Towns Preparing Ahead of Expected Heavy Rains

Public works crews are clearing storm drains and inspecting waterways are being inspected ahead of flooding rains expected from the remnants of Hurricane Ida.

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With heavy rains expected Wednesday into Thursday night, a flash flood watch is in effect for much of the state. Hoping to mitigate potential problems, public works crews have been taking proactive measures today.

Loading trucks with temporary barriers, Granby’s Public Works Department was preparing for possible road closures. This, while other crews inspected the town’s storm drainage.

“All of our basins are open. Waterways are open and cleared of debris so that the heavy rain can’t take that flow,” said Granby DPW Director Kirk Severance.

Granby officials say they have made plans to staff the town’s emergency management station as a command post. In addition to flooding, they have other concerns.

“The trees are certainly being impacted no matter what,” said Severance. “The soil is loose and if there’s any wind with it, it will take down large trees again.”

In Vernon, more work was being conducted. Crews were working to inspect waterways that have been strained by repeated rain events.

“It’s hard to keep up with it,” said Vernon Road Foreman Mark Rizzo. “(The rain has) clogged pipes, clogged catch basins. They’ve caused flooding. Streams are overflowing. Rivers are overflowing.”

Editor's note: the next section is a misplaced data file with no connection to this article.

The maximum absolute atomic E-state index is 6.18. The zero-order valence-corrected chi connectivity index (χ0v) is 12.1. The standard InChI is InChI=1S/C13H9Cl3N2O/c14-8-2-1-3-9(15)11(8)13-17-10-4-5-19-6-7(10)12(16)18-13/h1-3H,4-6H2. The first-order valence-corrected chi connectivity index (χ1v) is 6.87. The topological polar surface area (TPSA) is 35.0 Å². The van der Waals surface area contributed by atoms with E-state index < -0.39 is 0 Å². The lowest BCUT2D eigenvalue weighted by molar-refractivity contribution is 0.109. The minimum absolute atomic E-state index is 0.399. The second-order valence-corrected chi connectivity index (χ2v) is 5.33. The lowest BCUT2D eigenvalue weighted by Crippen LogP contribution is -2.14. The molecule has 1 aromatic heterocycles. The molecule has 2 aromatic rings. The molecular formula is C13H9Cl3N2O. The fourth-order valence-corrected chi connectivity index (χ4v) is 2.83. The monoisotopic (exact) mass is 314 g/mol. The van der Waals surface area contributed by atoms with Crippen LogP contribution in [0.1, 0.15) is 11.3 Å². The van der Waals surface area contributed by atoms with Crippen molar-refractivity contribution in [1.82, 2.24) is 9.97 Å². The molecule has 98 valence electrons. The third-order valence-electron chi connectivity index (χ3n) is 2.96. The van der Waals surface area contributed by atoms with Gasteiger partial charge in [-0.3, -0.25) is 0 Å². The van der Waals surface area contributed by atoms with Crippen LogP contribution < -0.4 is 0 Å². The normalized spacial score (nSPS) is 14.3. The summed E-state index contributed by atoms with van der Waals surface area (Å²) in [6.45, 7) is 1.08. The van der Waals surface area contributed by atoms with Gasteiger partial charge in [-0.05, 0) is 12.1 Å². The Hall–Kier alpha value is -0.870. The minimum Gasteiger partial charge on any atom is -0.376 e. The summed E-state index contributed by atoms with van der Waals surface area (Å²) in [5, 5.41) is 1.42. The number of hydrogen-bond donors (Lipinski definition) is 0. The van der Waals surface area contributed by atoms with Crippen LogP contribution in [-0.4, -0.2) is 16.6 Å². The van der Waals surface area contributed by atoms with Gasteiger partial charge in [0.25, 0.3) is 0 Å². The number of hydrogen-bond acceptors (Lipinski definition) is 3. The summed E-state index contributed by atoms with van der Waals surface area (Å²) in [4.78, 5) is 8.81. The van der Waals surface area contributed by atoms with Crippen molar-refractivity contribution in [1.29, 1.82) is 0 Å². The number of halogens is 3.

During Henri, part of Vernon’s Maple Street saw water cresting over the roadway. Hoping to avoid problems there this week, drainage from a nearby pond was adjusted to lower the water level.

While public works crews take proactive measures, some homeowners are still concerned. Jamie McAuliffe lives at the bottom of a slope that has been funneling water and debris onto his property when it rains.

“We’ve seen the pool fill up multiple times. I’ve drained my pool this summer more times than I probably ever have in a year,” McAuliffe said, explaining that the pool liner has been affected by too much water coming in and the water table rising beneath it.

In West Hartford, people have seen their share of flooding too. Erin Lewis saw cars driving through standing water and some getting stuck near her home on Foxcroft Road on August 19.

“It was pretty intense. It was the most water that I’ve seen on the street,” Lewis said.

Tuesday, West Hartford issued a warning and recommendations. Officials suggest people store basement materials on high shelves, clear storm drains and catch basins, check sump pumps and protect important documents.

As early as 8 a.m. one Larson’s Ace Hardware store in West Hartford was busy with people buying items to handle potential flooding.

“The best thing to have would be a shop vac because that can pick the water up right away and just dump it down the drain and you’re all set,” said Hugh Hollinshead.

As towns around the state prepare today, there is one common message. Safety first.

“Be careful and stay away from the flooded areas as much as possible,” said Granby Town Manager, Bill Smith.

Among the safety precautions officials are advising, don’t drive through or allow children to play in standing water.

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